March 7 was graduation for ten of the women who attend Celebrate Recovery at Christian Life Cathedral on Millsap Road in Fayetteville. They all arrived about 30 minutes early so that they could practice for graduation. For the last year, they attended a step-study together, where they have struggled and cried and worked the 12 steps together. Twice that many started with them in the beginning. They are the survivors, in more ways than one.
They have survived child abuse, the death of a spouse, co-dependency, drug and alcohol abuse, the litany could go on and on. In the beginning, they barely knew one another. They honestly didn’t know if they would make it. To many of them, the honesty that was required was the scariest part. “I felt horrible, broken, and I had no hope,” said Theresa. “Then during the step-study I began to feel hope and not alone.” People in Celebrate Recovery use their first names to protect their anonymity.
As they practiced their graduation ceremony, some of them cried. The week before they had made posters for a cardboard testimony. They had also chosen the song “Whatever You’re Doing” by Sanctus Real as their graduation song. They also cried and hugged during graduation.
Theresa is a recovering alcoholic who was in drug court when she came to Celebrate Recovery. Her family is wealthy, and her relatives are high-ranking political figures. Kat is a business woman who suffered from co-dependency. Liz is an artist, bohemian to the core, who suffered from abuse and low self-esteem. Their group is rounded out with two housewives, two students, a teacher, a travel agent and a store manager.
“I felt immediately at home when I came to CR, unlike anything I’d ever felt,” said Kat “I appreciated the realness that I didn’t have to be anyone but who I was, and I didn’t have to act a certain way. If I did not feel good, I did not have to act like I felt good. That made a huge difference for me.”
“I was so depressed, I would lock myself in my house and not answer my phone,” said Liz, “I would make excuses not to go anywhere, lock myself away in my own little pity-party.” She laughed nervously.
Celebrate Recovery is a 12-step program for Christians. Celebrate Recovery was formed in 1991, when John Baker, a recovering alcoholic, went to his pastor, Rick Warren (“The Purpose Driven Life”), and said that he felt that while Alcoholics Anonymous or Narcotics Anonymous were fine, that people in the Christian Church were suffering from many types of addictions, and that the church was failing to address it.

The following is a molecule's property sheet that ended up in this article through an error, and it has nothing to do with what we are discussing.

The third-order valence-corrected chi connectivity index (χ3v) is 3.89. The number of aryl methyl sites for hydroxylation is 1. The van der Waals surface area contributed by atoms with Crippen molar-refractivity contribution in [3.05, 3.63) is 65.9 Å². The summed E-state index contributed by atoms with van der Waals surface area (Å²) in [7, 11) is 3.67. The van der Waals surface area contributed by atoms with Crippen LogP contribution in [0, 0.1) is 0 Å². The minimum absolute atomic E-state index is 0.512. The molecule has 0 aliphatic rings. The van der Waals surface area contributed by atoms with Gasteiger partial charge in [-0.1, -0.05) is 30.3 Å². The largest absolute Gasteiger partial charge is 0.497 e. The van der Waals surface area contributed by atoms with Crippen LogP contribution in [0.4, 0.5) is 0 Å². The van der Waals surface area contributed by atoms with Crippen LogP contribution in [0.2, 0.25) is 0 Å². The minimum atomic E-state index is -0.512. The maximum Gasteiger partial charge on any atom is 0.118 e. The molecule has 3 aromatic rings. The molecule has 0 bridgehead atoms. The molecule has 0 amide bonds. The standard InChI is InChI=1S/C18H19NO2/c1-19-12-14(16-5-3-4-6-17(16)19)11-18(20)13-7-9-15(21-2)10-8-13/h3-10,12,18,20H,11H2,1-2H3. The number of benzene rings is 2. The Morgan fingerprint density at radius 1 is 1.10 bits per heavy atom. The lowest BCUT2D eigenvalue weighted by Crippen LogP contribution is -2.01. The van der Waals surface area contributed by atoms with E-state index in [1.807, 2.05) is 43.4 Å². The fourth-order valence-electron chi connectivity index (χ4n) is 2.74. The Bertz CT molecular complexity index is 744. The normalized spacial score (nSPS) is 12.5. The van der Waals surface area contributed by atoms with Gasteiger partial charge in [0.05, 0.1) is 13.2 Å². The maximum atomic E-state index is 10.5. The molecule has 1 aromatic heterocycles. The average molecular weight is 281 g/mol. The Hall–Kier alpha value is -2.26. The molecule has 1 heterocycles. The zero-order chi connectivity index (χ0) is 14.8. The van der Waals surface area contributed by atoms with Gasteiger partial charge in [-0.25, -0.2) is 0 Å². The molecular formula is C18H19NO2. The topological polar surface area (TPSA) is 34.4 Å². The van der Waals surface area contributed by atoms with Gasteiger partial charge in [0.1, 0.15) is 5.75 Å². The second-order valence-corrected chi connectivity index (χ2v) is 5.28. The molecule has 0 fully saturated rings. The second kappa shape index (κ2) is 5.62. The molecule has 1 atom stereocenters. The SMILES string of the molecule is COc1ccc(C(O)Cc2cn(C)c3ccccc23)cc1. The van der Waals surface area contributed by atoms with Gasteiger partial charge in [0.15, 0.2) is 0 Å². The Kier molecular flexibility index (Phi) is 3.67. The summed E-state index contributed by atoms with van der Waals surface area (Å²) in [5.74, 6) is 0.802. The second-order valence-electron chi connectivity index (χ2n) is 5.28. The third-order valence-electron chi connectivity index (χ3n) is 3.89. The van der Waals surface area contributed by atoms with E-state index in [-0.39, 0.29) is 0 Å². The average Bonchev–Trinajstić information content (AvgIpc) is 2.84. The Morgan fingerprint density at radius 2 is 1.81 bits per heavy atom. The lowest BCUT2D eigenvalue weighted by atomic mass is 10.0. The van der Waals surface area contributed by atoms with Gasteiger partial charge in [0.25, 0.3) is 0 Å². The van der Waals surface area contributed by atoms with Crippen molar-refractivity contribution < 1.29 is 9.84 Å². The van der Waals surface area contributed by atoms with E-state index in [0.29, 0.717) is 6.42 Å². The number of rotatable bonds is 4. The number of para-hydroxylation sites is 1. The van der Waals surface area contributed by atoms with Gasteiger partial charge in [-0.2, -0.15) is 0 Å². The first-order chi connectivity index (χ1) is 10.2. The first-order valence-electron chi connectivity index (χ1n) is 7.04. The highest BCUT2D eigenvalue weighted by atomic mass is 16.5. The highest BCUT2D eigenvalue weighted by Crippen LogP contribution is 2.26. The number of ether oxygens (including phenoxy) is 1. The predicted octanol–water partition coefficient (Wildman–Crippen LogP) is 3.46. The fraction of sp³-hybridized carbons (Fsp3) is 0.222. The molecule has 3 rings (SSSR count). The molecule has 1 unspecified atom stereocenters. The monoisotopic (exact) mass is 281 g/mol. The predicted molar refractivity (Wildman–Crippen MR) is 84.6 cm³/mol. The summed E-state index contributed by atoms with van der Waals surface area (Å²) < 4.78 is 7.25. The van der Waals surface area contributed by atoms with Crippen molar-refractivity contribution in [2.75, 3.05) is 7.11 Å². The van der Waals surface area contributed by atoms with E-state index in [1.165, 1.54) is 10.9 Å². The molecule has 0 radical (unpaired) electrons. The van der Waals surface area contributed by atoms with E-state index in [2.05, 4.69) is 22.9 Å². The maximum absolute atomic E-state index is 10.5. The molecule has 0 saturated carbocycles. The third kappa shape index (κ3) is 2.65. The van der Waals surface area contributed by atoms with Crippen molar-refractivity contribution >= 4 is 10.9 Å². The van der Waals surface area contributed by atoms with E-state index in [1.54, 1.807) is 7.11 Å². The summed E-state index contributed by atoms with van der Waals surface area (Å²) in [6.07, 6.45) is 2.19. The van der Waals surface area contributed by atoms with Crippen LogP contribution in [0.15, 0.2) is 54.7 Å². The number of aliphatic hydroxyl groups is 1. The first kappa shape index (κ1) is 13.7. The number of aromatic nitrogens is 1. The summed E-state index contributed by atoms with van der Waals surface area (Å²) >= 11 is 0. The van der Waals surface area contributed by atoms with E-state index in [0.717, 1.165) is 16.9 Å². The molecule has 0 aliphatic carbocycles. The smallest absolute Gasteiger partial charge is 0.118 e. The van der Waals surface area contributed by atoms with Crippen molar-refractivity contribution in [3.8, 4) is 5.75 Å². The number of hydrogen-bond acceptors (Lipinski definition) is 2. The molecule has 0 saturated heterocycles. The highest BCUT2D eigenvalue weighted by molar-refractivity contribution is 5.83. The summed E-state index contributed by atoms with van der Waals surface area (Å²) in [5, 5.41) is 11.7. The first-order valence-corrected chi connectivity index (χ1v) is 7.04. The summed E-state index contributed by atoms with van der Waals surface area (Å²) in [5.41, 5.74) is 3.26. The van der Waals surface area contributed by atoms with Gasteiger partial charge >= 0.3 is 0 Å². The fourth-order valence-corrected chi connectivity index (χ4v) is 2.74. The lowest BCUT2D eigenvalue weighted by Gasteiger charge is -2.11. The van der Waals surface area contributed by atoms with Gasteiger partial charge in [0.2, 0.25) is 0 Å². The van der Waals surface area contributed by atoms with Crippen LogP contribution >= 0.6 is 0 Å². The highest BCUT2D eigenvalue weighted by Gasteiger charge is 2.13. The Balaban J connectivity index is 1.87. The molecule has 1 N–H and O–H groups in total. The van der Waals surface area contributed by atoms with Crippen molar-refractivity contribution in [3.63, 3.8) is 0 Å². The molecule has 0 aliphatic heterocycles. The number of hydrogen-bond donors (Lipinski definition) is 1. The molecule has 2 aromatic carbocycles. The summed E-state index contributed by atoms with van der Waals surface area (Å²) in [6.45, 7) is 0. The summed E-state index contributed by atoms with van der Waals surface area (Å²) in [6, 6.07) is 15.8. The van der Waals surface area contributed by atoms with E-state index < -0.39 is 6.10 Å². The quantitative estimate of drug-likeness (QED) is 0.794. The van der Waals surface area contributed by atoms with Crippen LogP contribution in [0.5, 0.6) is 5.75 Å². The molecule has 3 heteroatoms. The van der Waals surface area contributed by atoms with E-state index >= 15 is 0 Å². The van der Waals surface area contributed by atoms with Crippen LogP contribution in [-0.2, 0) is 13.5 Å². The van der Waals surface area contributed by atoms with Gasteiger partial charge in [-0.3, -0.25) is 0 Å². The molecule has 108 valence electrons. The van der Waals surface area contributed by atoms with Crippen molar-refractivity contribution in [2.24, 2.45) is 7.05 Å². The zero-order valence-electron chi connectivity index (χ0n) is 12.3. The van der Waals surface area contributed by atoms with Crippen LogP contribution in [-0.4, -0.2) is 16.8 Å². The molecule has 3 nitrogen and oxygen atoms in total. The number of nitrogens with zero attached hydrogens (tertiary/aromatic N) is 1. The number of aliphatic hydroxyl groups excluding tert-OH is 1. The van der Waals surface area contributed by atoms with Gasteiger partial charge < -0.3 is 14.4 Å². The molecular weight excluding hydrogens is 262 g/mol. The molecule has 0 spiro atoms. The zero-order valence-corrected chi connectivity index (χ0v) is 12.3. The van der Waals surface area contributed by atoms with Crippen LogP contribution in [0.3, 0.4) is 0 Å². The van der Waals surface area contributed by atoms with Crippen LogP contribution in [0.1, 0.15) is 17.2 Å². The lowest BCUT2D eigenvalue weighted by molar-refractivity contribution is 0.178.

Celebrate Recovery is modeled after 12-step programs, but does not follow the format for the meetings. A typical Celebrate Recovery lasts for about 3 hours – it begins with an hour of worship and either a lesson or a testimony. During this part of the meeting is when the graduation ceremony was held. Then the members break up into smaller groups, by gender and issue, and have what Celebrate Recovery terms “open-share.” This allows people to discuss how the lesson or testimony had affected them. “It has helped me to get everything, from childhood to now, out,” said Liz. “Because I’ve locked it and kept it secret, and those secrets cause guilt and shame and pain. Then getting it all out and sharing it with people, and them loving me.”
Another aspect that makes Celebrate Recovery different is that once a person takes the first step, admitting they are powerless over their addiction, they join a step-study, like the one the women graduated from. These groups are also divided by gender, so that a person can feel safe. “I needed a place to be safe and to be real,” said Kat. “It was the first place that I ever found that did that for me, that I could talk about my thoughts, and not be put down for it.”
Celebrate Recovery internationally has seen nearly one million people graduate. It has gone into drug courts and prisons. It has helped people affect the changes that they wanted. In Northwest Arkansas alone, there are five Celebrate Recoveries at local churches. By the end of the year, that number is purported to reach 20 churches. Celebrate Recovery is growing.